It's hard not to focus on dazzling Carole Lombard or the atypically undashing William Powell in this still from "My Man Godfrey"...but instead of focusing on them, look at what's behind them. Their characters are at Manhattan's fictional "Waldorf-Ritz" hotel, where a scavenger hunt is concluding. And the background represents the lavish world Lombard's Irene Bullock inhabits, something alien to the hobo Godfrey.
It's a backdrop, among several used in the film. Think of its iconic opening credits, which quickly dissolve into a scene of the river's edge shantytown Godfrey inhabits and that Irene and snooty sister Cornelia soon would patronizingly visit:
Backdrops have been integral to moviemaking since the silent era, replicating real backgrounds or creating unreal ones (Oz, for example).
The artistry used to create them is stunning, and has been celebrated in books such as this:
But the rise of CGI has rendered creating backdrops largely into an art of the past. What to do with those already made? Many have been relegated to the trash bin, lost forever. Thankfully, many others have been preserved for posterity.
That's Lynne Coakley, president of JC Backings, standing in front of a backdrop used for the 1959 "Ben-Hur." This was taken at the Scenic Arts building at Sony Pictures in Culver City (the former MGM studio), but about 90 of them are rolled up and stored in a warehouse in Valencia, north of Los Angeles.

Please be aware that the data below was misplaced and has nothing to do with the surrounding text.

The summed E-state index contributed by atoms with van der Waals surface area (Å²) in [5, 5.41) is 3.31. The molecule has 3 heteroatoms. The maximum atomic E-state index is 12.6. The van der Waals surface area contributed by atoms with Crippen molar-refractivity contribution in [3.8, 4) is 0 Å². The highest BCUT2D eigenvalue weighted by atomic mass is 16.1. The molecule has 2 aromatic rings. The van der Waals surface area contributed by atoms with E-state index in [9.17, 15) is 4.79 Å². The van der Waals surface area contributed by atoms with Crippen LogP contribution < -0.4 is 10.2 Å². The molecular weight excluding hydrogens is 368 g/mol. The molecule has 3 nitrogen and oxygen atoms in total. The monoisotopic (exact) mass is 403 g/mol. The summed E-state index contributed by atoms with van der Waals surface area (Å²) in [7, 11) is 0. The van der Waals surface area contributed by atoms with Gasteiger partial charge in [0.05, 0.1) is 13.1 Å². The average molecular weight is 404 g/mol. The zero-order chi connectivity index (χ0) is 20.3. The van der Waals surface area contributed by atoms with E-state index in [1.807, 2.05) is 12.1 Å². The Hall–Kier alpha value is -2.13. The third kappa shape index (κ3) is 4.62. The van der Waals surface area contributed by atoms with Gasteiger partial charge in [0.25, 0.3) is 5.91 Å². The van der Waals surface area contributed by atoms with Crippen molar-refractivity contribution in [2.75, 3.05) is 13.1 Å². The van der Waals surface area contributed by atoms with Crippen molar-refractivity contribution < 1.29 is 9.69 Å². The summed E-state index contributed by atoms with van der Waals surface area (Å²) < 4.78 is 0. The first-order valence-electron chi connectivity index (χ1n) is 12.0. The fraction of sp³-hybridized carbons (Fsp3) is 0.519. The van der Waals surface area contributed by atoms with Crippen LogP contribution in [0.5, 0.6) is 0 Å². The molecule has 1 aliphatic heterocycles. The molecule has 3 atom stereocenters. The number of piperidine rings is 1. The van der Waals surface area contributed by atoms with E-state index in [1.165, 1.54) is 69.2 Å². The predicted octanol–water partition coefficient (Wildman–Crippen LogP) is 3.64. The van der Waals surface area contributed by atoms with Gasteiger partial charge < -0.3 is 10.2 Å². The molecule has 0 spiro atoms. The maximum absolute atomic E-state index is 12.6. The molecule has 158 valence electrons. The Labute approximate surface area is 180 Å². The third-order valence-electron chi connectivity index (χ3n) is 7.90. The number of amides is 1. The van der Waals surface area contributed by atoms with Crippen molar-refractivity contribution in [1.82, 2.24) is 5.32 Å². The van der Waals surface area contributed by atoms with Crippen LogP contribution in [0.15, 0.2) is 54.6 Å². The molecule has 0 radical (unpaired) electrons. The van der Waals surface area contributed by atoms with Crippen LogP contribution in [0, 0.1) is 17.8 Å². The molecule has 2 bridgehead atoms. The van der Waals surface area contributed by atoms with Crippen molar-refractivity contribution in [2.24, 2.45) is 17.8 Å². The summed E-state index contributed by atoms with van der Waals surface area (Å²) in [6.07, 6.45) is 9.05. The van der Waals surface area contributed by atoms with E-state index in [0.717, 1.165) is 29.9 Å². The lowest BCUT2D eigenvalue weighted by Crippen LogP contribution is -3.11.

The Art Directors Guild has instituted a Backdrop Recovery Project; more than 200 of these have been found. The guild has worked with Coakley -- her great-grandfather John Coakley, who worked at the MGM art department, died in 1936 when he fell off a scaffold -- on this project for several years.
Many backdrops her firm no longer could store now are property of the Academy of Motion Picture Arts and Sciences (might some find a home at its forthcoming Academy Museum of Motion Pictures?), the Autry Museum of the American West and at universities. This backdrop from "The Shoes Of The Fisherman" (1968), designed to replicate Michelangelo's work at the Sistine Chapel, was donated to the University of Texas, which has a huge collection of classic Hollywood memorabilia.
Some backdrops Coakley owns still get use; a Netflix series recently employed one constructed for Mitzi Gaynor's 1958 version of "South Pacific."
For more on these backdrops, visit https://www.latimes.com/entertainment-arts/story/2019-12-20/saving-the-lost-art-of-hollywood?fbclid=IwAR1fRhGm5iBEa6cEgSvDBG0UFvysFm4TGA4bzBfBoFeOL241mDEjVhn7P_g. It includes this video: